Directed by: Michael Kennedy
Starring: Lorenzo Lamas, Claire Stansfield, and Michael Champion
Andrew (Lamas) is a Toronto cop on the edge...the edge of a sword that is (yuk yuk). When archaeologist Julie (Stansfield) witnesses the theft of a sword thought to have belonged to Alexander The Great, not only does Andrew have to protect her, but he has to explore the seedy Canadian underground fencing circuit to find answers. Thankfully, Andrew is an accomplished fencer, so when he meets Stratos (Champion), a man who stages illegal underground fence-fighting tournaments to the death, he doesn’t stand out as a cop. Adding to all this is the prerequisite romance between Andrew and Julie, and the dreams Andrew has been having, which indicate who he may have been in a past life. Will Andrew be able to solve this “Gordian Knot” of complications? Find out today!
In the 90’s, fencing must have been huge, because there’s also Ring Of Steel (1994). Given the choice, we prefer Ring Of Steel to The Swordsman. One of the few things that stand out in this movie is Lorenzo Lamas’ amazing hair. It almost single-hairedly saves the movie. But sadly there’s more padding in this movie than in the fencing outfits of Andrew and Stratos. And at 98 minutes, there’s just too much filler. Probably the movie’s strongest idea occurs within the framework of the no-rules, 2-men-enter-one-man-leaves fencing duels. It’s primarily a swordfight, but it can end with an MMA-style takedown. That’s interesting. That idea should have been developed more, instead of some of the weaker stuff. Thus, the movie could have used a bit more excitement.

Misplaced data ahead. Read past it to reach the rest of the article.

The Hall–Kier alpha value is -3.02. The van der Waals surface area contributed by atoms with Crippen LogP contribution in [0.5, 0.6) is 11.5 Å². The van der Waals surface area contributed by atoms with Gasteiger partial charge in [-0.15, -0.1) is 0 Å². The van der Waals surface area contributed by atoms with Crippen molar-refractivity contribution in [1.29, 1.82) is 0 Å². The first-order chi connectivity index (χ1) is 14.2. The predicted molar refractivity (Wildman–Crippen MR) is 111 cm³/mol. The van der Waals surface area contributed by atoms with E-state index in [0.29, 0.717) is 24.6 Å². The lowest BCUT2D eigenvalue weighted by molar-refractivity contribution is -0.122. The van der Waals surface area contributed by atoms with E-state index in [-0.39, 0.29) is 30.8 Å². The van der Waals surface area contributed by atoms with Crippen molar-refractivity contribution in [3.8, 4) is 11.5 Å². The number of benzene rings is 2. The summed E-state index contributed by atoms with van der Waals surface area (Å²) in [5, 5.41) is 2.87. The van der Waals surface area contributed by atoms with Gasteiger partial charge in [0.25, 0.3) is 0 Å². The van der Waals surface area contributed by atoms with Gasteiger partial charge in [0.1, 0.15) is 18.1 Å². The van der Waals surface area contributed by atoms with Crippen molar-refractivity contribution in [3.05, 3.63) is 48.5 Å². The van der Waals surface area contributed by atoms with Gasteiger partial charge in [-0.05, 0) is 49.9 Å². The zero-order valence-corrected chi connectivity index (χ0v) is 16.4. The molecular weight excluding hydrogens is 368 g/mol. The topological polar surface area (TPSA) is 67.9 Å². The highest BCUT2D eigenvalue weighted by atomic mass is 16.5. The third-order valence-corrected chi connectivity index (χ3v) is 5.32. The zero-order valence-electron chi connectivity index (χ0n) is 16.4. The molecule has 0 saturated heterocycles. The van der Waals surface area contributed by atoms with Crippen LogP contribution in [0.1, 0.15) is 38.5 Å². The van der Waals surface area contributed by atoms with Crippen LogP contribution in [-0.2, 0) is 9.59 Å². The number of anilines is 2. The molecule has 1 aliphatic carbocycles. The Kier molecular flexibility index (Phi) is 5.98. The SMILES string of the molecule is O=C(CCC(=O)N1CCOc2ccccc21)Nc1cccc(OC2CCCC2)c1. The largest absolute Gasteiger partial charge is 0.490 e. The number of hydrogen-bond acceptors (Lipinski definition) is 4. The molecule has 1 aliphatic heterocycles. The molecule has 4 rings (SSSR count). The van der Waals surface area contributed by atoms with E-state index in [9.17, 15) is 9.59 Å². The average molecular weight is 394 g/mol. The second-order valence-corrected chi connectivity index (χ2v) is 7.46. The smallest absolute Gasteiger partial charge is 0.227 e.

But everything Lamas does is cool - from his awesome fencing bandanna which stylishly protects his lovely hair, to the way he flicks on a lightswitch. Stansfield as his female foil provides the eye candy, and she was also in Best Of The Best 2 (1993) and Sweepers (1998). Director Kennedy is also responsible for Red Scorpion 2 (1994), so make of that what you will. While The Swordsman doesn’t really skimp on the swords, it’s a little on the slow side, making the “flashbacks to another age” - which will remind you of The Minion (1998) and The Order (2001), and of course Highlander (1986) - feel a bit odd. Adding to that is the preponderance of nude and seminude men (more than usual). It would be rather easy to see a gay subtext in this movie (you don’t have to be Freud to see the symbolism of “Swordfighting”...) What were they thinking?
The Swordsman is overlong and underwhelming. But there is a behind-the-scenes featurette on the Republic VHS tape, so be sure and check that out. If you could just see the featurette somewhere, it might save you some time. The Swordsman is really for die-hard Lamas fans only.
Comeuppance Review by: Brett and Ty